But there’s a dark side to conformity, as we all now know well. The more we expect everybody to react the same way, the nastier we are to anyone who falls out of line. There’s a fascinating interview online with a self-confessed internet troll in which the troll explains that though he actively ruined some poor sod’s life, ‘cancelled’ him as they say, he felt at the time that he’d done no wrong. He wasn’t even aware, until he looked back on the affair, that he had been the chief tormentor. My online friends cheered me on, he said, so I just felt I was doing the right thing. Go on, push Piggy off the cliff. Be a hero.

Back to Debbie. If her younger fans feel uncomfortable with her taking her rape in her stride, it might be because in America (and increasingly in the UK too) there’s a backlash against the celebration of resilience, especially of the sort extolled by the Facebook COO and billionaire Sheryl Sandberg. The kids point out that it’s often the poorest people who demonstrate the least resilience. They’re right.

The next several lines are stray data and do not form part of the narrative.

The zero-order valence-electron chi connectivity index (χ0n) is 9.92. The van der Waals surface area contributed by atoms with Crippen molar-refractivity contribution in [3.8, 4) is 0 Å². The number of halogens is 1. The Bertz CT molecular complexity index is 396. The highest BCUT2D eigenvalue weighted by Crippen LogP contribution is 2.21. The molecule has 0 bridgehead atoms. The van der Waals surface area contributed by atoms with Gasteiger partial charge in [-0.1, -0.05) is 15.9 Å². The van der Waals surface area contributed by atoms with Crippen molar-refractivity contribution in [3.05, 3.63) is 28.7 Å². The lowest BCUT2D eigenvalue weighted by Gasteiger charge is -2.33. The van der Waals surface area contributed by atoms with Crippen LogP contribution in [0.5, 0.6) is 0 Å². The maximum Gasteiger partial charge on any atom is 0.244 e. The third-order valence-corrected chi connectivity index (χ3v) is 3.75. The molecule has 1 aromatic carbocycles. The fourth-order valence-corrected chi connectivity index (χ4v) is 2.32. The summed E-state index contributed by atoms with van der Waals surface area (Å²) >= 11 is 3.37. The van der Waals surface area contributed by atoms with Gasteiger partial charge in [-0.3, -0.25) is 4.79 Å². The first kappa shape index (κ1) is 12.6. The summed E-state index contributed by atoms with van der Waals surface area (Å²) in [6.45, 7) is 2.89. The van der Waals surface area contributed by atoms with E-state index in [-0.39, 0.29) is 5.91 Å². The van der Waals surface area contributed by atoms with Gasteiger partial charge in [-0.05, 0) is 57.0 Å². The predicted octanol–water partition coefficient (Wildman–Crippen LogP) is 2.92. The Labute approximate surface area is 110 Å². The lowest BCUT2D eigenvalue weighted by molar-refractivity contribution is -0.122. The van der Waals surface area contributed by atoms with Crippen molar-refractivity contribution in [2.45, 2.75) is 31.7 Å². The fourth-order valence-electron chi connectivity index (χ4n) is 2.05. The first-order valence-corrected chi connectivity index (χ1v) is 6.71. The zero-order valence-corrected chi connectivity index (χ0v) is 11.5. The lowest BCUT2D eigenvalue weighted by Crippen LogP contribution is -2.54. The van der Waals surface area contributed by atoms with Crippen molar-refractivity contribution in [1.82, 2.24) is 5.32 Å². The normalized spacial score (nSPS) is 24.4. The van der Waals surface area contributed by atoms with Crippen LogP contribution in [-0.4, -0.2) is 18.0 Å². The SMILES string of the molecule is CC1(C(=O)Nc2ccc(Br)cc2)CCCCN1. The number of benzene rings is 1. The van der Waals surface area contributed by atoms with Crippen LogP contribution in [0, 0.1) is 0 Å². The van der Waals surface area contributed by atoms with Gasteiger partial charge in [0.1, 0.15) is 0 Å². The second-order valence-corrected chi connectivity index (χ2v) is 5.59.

I would suggest, though, that the right riposte to ‘everyone’s a survivor’ isn’t ‘every-one’s a victim’. Better and more truthful to simply say that people react differently to different things, and hooray for that. Let Debbie be. Celebrate difference. Once upon a time, I thought that was the point.